I'd been meaning to check out Dropzone Commander since our booth was across the aisle from theirs at GenCon a few years ago, so I got a chance to sit down and play a demo.  The game has a lot going for it, but it was just a bit too fiddly for me. I definitely understand all the love it gets, though. The role specialization of each unit means that larger armies than the starter box will be significantly more interesting to play, but since no-one locally plays it, I'd need to buy whatever armies I wanted to play with or against. Or convince a friend to buy in, but that gets expensive for them, too.

That's how the whole weekend went, honestly.  On Sunday, the CMON crew invited us to join them for dinner, but Steph was asleep and I was pretty peopled out. Otherwise we absolutely would have joined in because they are family.

Over the course of the show, five different publishers/teams asked if we'd be interested in joining their demo team for GenCon or PAX Unplugged or even next year's Origins. Or other shows.  Apparently we have a rep of some sort. I almost want to eBay our services, just to see what kind of attention we can get (probably not much - getting approval to bid on eBay through your corporate office is not an easy thing to do).

On Monday, Badger picked us up and we headed to Bob Evans for lunch.  He'd been raving about it for a while, and we don't have them locally.  It was good, but I don't like it as well as he does.  It's like a cross between Shari's and IHOP.

After lunch, we headed to the airport for the trip home.

While on the way there, Steph's phone rang.  Our flight had been delayed.  When we reached the airport, we learned that it'd been delayed enough that we were going to miss our connection in Minneapolis, so we needed to be rebooked.

"I don't know what I can do," said the gate agent, "Because this is a United ticket."  We were booked to fly Delta.  Apparently when we bought the tickets, United sold us tickets on a Delta flight.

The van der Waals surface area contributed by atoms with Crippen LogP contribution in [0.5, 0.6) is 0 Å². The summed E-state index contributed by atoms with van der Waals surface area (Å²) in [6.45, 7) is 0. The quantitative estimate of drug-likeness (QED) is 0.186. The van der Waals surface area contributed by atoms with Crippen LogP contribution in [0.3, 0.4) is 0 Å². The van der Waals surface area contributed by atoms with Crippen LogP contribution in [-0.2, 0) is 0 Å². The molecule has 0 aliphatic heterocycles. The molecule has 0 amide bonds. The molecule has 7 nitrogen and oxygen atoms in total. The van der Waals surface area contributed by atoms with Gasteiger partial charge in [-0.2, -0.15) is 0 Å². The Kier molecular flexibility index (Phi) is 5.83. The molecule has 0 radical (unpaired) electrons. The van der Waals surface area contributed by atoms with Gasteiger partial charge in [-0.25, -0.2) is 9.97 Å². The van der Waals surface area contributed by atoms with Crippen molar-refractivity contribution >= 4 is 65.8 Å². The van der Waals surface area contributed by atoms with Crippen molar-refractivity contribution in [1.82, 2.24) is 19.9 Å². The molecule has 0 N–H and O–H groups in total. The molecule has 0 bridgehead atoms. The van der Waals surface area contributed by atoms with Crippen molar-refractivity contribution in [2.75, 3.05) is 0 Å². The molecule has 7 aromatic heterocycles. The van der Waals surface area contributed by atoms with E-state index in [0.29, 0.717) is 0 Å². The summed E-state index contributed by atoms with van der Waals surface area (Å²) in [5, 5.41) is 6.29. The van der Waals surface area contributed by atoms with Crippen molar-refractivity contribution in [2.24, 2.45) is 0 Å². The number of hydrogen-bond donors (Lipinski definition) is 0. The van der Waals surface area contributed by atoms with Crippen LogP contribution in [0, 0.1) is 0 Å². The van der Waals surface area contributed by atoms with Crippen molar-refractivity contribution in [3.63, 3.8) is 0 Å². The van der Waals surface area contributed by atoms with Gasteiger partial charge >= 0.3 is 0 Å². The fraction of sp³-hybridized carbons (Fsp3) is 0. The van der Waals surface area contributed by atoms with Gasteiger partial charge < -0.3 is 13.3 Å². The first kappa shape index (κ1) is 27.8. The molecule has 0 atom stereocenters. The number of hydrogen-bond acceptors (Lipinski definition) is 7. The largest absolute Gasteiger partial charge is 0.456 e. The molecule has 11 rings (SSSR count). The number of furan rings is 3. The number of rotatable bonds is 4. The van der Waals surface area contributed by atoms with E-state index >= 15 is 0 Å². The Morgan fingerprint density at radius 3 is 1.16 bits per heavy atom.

I don't know if I mentioned it in our last travel post, but we booked First Class, because I had never flown First Class before. I wanted to know what it was like.

After a bit of hemming and hawing and calling a supervisor, he got us rebooked to fly through Detroit instead on a flight that was supposed to be boarding right away.  So we grabbed our tickets and got through security as quickly as we could.  We got to the gate and discovered that the flight had been delayed.  In fact, that flight had originally been scheduled to leave before 11:00 that morning. It was now 3:00 pm.

Suddenly, we were in danger of missing our connection in Detroit.

But we got free (room-temperature) soda, water, and snacks.

After about 40 minutes, we were able to board. There were only five passengers going to Detroit at that point, everyone else having rebooked.  Spell check, by the way, hates the word "rebook," and it's very distracting.

Steph and I got off the plane and rushed to make our connection. I know I haven't mentioned this before, but Steph uses a cane to get around sometimes. Monday was one of those days. We got to the correct gate as they were about to start boarding. And ... we lost our First Class status, but we got onto the plane. We were going to be home a few hours ahead of our original schedule, so it was a mixed bag.

This sums up my thoughts pretty well:

We got home and just collapsed. It was an exhausting day, and an exhausting trip altogether.

A decade ago, I told someone "Origins is where you go to play games, GenCon is where you go to buy them."  And I stand by that statement.  There were no RPG dealers in the exhibit hall. There were RPG Publishers, but the shops that were there were all minis and board game shops.  In fact, it was impossible to buy D&D books at the show (despite an official presence there). It's probably for the best, otherwise one of the Badger's children would now own Tails of Equestria. And we would have needed a new ride to the airport.

I want to go again, but it really depends on a number of factors.

I guess we'll see.